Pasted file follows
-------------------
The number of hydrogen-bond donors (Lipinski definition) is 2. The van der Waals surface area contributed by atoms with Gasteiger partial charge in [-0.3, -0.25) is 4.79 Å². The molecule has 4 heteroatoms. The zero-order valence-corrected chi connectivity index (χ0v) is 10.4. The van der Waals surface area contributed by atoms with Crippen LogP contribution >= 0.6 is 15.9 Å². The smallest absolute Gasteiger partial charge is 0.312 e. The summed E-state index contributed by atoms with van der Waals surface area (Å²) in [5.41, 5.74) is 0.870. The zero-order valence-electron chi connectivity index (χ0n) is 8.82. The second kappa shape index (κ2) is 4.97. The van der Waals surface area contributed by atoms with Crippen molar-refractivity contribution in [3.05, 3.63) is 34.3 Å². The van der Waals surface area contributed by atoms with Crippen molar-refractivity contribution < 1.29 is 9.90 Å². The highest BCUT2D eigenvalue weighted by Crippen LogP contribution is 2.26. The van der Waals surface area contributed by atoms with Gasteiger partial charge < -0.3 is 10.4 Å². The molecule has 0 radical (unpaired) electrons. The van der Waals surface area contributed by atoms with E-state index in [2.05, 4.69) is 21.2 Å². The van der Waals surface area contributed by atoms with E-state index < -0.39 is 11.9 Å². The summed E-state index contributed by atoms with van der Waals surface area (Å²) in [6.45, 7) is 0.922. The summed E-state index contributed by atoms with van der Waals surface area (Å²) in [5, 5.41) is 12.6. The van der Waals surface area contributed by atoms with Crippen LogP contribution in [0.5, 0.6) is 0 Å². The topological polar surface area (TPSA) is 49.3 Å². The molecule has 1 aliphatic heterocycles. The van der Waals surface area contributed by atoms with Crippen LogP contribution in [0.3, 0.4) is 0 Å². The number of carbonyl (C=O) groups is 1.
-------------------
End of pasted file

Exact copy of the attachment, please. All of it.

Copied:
The number of hydrogen-bond donors (Lipinski definition) is 2. The van der Waals surface area contributed by atoms with Gasteiger partial charge in [-0.3, -0.25) is 4.79 Å². The molecule has 4 heteroatoms. The zero-order valence-corrected chi connectivity index (χ0v) is 10.4. The van der Waals surface area contributed by atoms with Crippen LogP contribution >= 0.6 is 15.9 Å². The smallest absolute Gasteiger partial charge is 0.312 e. The summed E-state index contributed by atoms with van der Waals surface area (Å²) in [5.41, 5.74) is 0.870. The zero-order valence-electron chi connectivity index (χ0n) is 8.82. The second kappa shape index (κ2) is 4.97. The van der Waals surface area contributed by atoms with Crippen molar-refractivity contribution in [3.05, 3.63) is 34.3 Å². The van der Waals surface area contributed by atoms with Crippen molar-refractivity contribution < 1.29 is 9.90 Å². The highest BCUT2D eigenvalue weighted by Crippen LogP contribution is 2.26. The van der Waals surface area contributed by atoms with Gasteiger partial charge < -0.3 is 10.4 Å². The molecule has 0 radical (unpaired) electrons. The van der Waals surface area contributed by atoms with E-state index in [2.05, 4.69) is 21.2 Å². The van der Waals surface area contributed by atoms with E-state index < -0.39 is 11.9 Å². The summed E-state index contributed by atoms with van der Waals surface area (Å²) in [6.45, 7) is 0.922. The summed E-state index contributed by atoms with van der Waals surface area (Å²) in [5, 5.41) is 12.6. The van der Waals surface area contributed by atoms with Crippen LogP contribution in [0.5, 0.6) is 0 Å². The topological polar surface area (TPSA) is 49.3 Å². The molecule has 1 aliphatic heterocycles. The van der Waals surface area contributed by atoms with Crippen LogP contribution in [0.3, 0.4) is 0 Å². The number of carbonyl (C=O) groups is 1.